The Labour Party has emailed candidates in its ongoing National Executive Committee (NEC) elections in response to a SKWAWKBOX exclusive that the party was trying to annul the ballots of members who resigned – to say that some of them will be counted.
But others will not:
We are aware that there has been speculation as to the eligibility of those who have recently resigned from the Labour Party to participate in the current ballot. We hope the information below will reassure you as to the integrity of the process:
· Those who voted when they were members, but resigned subsequently, remain eligible. Their votes will therefore be counted.
· Those who resigned from the Labour Party, but voted subsequently, are not eligible. Their votes will therefore be cancelled prior to the votes being counted. Thanks, Ballots Team
NEC members have confirmed to the SKWAWKBOX that there is nothing in the election’s rules to require continued membership throughout the voting period – only that members must have been members at the ‘freeze date’, the past date decided by the NEC as the cut-off for eligibility. Initially, general secretary David Evans had reportedly told NEC members that the reports of annulment were completely false.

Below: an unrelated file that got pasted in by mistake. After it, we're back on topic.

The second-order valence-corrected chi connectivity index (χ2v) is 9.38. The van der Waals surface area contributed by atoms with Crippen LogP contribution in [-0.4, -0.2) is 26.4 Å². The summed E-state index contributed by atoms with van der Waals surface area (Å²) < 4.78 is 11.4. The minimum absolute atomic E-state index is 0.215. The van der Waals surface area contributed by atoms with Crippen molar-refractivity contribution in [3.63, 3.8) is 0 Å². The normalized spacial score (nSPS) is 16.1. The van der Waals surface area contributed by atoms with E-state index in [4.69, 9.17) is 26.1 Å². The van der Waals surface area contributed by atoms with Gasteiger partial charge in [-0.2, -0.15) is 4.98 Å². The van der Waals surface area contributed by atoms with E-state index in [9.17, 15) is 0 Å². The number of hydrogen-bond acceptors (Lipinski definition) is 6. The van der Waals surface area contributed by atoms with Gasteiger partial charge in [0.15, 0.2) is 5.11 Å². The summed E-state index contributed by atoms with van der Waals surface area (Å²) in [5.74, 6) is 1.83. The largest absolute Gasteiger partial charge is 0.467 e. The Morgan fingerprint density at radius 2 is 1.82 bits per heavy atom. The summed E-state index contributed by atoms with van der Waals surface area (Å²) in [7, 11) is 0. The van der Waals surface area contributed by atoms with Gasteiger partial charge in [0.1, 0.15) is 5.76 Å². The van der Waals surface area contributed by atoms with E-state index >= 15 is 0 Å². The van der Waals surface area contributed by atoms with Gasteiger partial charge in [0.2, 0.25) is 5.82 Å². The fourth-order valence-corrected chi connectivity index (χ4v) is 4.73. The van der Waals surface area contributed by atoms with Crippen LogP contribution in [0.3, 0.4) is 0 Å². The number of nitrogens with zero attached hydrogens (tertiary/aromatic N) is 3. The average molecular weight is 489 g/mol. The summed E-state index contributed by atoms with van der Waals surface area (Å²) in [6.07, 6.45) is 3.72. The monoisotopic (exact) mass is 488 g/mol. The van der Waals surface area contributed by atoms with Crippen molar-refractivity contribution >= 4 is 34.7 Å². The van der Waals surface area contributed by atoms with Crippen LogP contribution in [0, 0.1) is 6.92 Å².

Labour’s admission that it will be intervening in the process to weed out votes that have already been cast raises serious questions:
- how – and how accurately – will the votes of people resigning before casting their vote be identified?
- how does the party justify interference in a process that is run by an external election company for a reason – especially when the contest’s rules do not require membership to continue until after votes are cast?
- is it even legal for Labour to do so?
- why has the external voting company given party employees access to its voting system or information about how or when members voted?
Voting closed at midday today and Labour’ HQ has been scrambling to process resignations. Results are expected tomorrow, but any successes for the right should be regarded with suspicion until Labour gives a full account of its actions.
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